Years ago, I had a business trip to Israel, where I spent a lot of time at Hebrew University and travelling to and fro on various buses for meetings with colleagues and to attend special events. It was an incredible trip really, and introduced me to a part of the world that is unimaginably beautiful in its stark, barren, brutal reality. In many ways, I fell in love with the country.

But, whenever our group was together, armed security guards accompanied us, in itself rather shocking to me. By armed, I mean, bulletproof vests and semi-automatic weapons as well as Glock-9s at their sides. Never mind their ammo belts. Several trips required traversing routes twice as long as the direct route, simply to ‘avoid’ certain areas perceived as particularly ripe for attacks from Palestinians.

Because this trip coincided with an uptick in the Israeli-Palestinian conflict in the early 2000s, my boss at the time, an Israeli from Jerusalem, mentioned that there was chatter and concern that ‘something’ might happen. And, several times during that two-week trip, every single mobile phone my fellow passengers carried on various buses rang seemingly simultaneously. I learned quickly that when that happened, there had been some tragedy elsewhere. In fact, three suicide bombs exploded during that trip, two of which rather near to and soon after we’d be in various spots. [Several weeks after that trip, a bomb exploded in the cafeteria at Hebrew University, a place I’d had more than one lunch at during that trip.]

Was it scary? Yes. But, more so, it was sad. It was profoundly and deeply troubling to see the affect it had on those who live that reality every single day. Suspicion and fear weighed heavily, and the divisions between Israelis and Palestinians seemed to become more prominent. Talking with various vendors along the edge of the Arab market in the Old Town in Jerusalem or colleagues and friends from various parts of Israel, everyone wanted the same thing: peace. To live in a world free from the random acts of violence that plague us all. To allow children to be children, and to know a world in which they needn’t fear or cower depending upon their own identities. To live in a world free from those learned identities.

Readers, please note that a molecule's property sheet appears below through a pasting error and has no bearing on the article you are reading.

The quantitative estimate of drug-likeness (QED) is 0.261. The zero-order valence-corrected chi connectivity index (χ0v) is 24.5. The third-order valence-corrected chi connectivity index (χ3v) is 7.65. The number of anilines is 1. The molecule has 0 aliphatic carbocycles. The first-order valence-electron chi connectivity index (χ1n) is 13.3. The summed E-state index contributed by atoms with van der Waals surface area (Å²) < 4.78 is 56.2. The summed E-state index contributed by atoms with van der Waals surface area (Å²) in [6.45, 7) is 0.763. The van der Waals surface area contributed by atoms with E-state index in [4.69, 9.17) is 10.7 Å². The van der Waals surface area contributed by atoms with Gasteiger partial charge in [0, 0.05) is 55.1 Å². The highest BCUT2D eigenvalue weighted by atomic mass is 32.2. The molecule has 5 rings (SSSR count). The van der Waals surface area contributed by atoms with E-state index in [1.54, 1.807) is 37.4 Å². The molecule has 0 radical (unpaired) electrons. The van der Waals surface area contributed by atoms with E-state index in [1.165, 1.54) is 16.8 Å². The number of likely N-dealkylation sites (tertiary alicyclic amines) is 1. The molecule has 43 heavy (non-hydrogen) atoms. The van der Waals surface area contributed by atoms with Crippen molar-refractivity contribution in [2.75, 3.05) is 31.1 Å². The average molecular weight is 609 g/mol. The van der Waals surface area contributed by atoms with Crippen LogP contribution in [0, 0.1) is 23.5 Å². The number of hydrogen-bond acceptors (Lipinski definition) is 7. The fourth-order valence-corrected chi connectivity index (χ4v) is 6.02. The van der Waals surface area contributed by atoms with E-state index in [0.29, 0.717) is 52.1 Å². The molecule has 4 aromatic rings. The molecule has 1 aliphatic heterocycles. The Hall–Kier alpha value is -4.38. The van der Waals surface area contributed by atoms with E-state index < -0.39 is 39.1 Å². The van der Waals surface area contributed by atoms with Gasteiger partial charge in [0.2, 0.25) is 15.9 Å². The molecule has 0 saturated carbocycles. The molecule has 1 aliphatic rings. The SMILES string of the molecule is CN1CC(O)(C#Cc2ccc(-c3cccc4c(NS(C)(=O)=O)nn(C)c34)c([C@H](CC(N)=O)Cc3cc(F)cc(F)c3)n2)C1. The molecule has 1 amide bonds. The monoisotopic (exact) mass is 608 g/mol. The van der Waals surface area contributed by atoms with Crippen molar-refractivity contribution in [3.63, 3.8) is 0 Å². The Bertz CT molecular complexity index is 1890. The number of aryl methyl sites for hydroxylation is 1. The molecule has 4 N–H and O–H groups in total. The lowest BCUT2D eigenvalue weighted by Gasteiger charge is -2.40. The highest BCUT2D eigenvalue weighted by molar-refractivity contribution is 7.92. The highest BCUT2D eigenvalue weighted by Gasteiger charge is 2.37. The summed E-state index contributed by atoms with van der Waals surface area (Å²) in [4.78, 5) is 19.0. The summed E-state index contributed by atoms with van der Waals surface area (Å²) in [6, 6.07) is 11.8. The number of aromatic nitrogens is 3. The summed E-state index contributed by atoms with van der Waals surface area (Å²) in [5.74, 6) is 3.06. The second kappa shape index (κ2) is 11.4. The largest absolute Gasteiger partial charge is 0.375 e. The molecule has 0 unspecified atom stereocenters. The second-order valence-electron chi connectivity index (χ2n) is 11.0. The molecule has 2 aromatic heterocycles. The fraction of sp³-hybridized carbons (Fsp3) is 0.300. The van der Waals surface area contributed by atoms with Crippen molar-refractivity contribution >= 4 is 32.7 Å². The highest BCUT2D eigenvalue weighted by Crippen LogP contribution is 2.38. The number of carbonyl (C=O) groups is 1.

That trip was difficult, but it was also one of the most amazing trips of my life.

What gave me hope then and continues to guide me on the darkest of days now is the knowledge that not everyone is a maniac hell-bent on destruction. Not everyone is so consumed with hate that they seethe with rage at the mere mention or glimpse of their imaged enemy. Not everyone sees diversity as a scourge that should be forever eliminated.

Not everyone is a terrorist. Not every Arab or Muslim. Not every black man. Not every left-wing liberal or so-called antifa. Not every conservative or Republican. And, not every white boy with a Southern drawl.

Yes, at the moment, I am scared. More so because we seem to be less-inclined to learn from or engage with on another and prefer to categorise those who are different as ‘the other’ and, therefore, evil or our enemy.

But, rather than be terrorised, I’m going to continue to live my life as if that fear did not exist at all. I will not assume that every act of violence is a terrorist attack.

Months ago, after yet another horrid incident, I hoped that we could figure this shit out. I’m still hoping and believing that we can. We. All of us. But, if we are to do so, we must stop being terrorised.
scaredsalman

Is America great again?

The covers of this week’s Economist, New Yorker, and Time magazines all should give us pause.

The US was great. Despite it’s flaws and oddities and decisions with which I disagree. And, there are more Americans who are truly amazing individuals compared to the vile vermin who’d prefer we all be white and Christian.

But, the current occupant of 1600 Pennsylvania Avenue?

So, to those 6 in 10 Trump supporters who say they will never disapprove of him, I ask you: Are we great now?

Addendum: Der Spiegel‘s cover this week deserves a place in this post as well. Sigh….